Last week, we stopped in front of the town drugstore to peek at a sidewalk sale going on. I saw a delightfully whimsical watermelon serving dish with a leaf-handled spreading knife and checked the tag — on clearance for $4.99. I have no use for watermelon serving dishes but I loved the look of it.
Daryl could tell and he bought it for me.
I was in love with it. So in love with it, as a matter of fact, that I had him drive back home to drop it off before we left for grocery shopping, lest it get broken during the day’s trek.
At the grocery store, I indulged in spreads and cheeses and organic crackers to make a lovely appetizer feast for us to christen the watermelon bowls with. I picked out a mascarpone cheese to mix with real maple syrup for one bowl, planned dips and spreads for the others.
All week I have protected my dish. I am not a fan of putting things away to use “someday” and I know the risks I take in using things with four children in the house. I happily put my colorful treasure out, but watched it like a hawk.
All of the children watched out for it. They knew how special it was to me and they treated it with extra care.
Except one. Of course. Three year-old Alex has no concept of words like breakable, no matter how many times he has real world experience with it — and he has a lot.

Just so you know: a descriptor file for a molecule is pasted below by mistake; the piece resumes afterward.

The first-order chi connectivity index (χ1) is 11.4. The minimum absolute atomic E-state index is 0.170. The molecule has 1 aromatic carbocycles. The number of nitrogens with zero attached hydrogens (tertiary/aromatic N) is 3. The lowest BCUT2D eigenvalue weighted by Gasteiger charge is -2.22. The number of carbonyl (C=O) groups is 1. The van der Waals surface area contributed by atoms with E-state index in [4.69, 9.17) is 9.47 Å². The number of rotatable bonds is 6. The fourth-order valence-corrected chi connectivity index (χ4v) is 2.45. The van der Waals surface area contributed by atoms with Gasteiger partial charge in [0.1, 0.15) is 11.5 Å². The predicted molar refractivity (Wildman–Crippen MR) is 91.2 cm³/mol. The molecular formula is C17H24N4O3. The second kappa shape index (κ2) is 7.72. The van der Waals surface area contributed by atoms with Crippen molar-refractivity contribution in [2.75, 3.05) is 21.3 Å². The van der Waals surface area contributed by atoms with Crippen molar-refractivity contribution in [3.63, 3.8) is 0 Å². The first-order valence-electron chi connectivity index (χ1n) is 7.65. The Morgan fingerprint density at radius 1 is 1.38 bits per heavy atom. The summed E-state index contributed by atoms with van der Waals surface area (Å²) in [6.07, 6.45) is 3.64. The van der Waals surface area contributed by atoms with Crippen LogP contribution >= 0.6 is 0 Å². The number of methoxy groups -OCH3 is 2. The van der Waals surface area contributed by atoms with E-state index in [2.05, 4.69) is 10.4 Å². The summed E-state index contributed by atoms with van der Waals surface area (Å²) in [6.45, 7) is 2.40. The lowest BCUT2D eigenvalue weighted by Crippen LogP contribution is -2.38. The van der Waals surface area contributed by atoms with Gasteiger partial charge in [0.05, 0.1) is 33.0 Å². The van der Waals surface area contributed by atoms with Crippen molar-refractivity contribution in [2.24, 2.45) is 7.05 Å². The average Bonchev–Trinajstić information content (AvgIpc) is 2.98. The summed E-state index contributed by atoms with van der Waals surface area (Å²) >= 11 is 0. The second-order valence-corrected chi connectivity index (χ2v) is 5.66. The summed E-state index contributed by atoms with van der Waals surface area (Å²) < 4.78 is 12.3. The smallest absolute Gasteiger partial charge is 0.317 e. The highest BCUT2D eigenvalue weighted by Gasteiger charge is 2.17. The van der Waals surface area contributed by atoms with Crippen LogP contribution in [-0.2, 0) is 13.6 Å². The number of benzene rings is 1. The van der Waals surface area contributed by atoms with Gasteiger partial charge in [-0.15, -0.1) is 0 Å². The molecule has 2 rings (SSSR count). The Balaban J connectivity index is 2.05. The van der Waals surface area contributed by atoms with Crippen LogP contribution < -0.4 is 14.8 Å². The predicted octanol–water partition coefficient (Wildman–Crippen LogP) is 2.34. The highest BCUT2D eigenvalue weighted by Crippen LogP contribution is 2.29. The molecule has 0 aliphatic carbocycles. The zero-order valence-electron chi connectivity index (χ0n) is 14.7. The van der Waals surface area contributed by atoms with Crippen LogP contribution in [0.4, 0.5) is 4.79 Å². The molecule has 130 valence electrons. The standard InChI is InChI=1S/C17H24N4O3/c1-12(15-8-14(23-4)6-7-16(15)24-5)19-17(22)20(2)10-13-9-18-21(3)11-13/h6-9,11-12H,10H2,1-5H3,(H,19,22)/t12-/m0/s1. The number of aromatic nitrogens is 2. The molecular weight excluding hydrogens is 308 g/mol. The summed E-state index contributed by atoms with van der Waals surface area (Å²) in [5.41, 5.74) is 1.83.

And of course, you know what’s coming. He broke it, tonight, while my girls were helping to decorate for a friend’s wedding reception and the boys were playing playdough at the table.
He didn’t just accidentally knock it off the table or anything innocent like that. He put his playdough in it and stabbed it repeatedly with its own little leaf-handled spreading knife, while I was in the next room. The sound registered too late.
So much for whimsical watermelon serving dishes.
He apologized a lot. I know he’s sorry. We cleaned it up.
The children were all very upset on my behalf. They gave me hugs. They offered to glue it. They glared at Alex.
I have learned so much from parenting each of my children. We tend to learn the most from the hardest times. And there are some times that don’t teach us anything new and we just have to get through.
I usually try to find some lesson in the times that make me craziest. I look for bright sides and deeper meanings. I put a spin on it. I come to deep realizations. Yadda yadda.
Tonight there was no deep message. This child tires me out. He is more exhausting than any child I’ve met, and I’ve met a lot of them. Heck, I’ve had a lot of them!
Sometimes you just have to hang on till bedtime.
Someday I’ll have a quiet house and I can fill it with watermelon serving dishes. Alex owes me one.
In the meantime, at least I have a leafy spreading knife.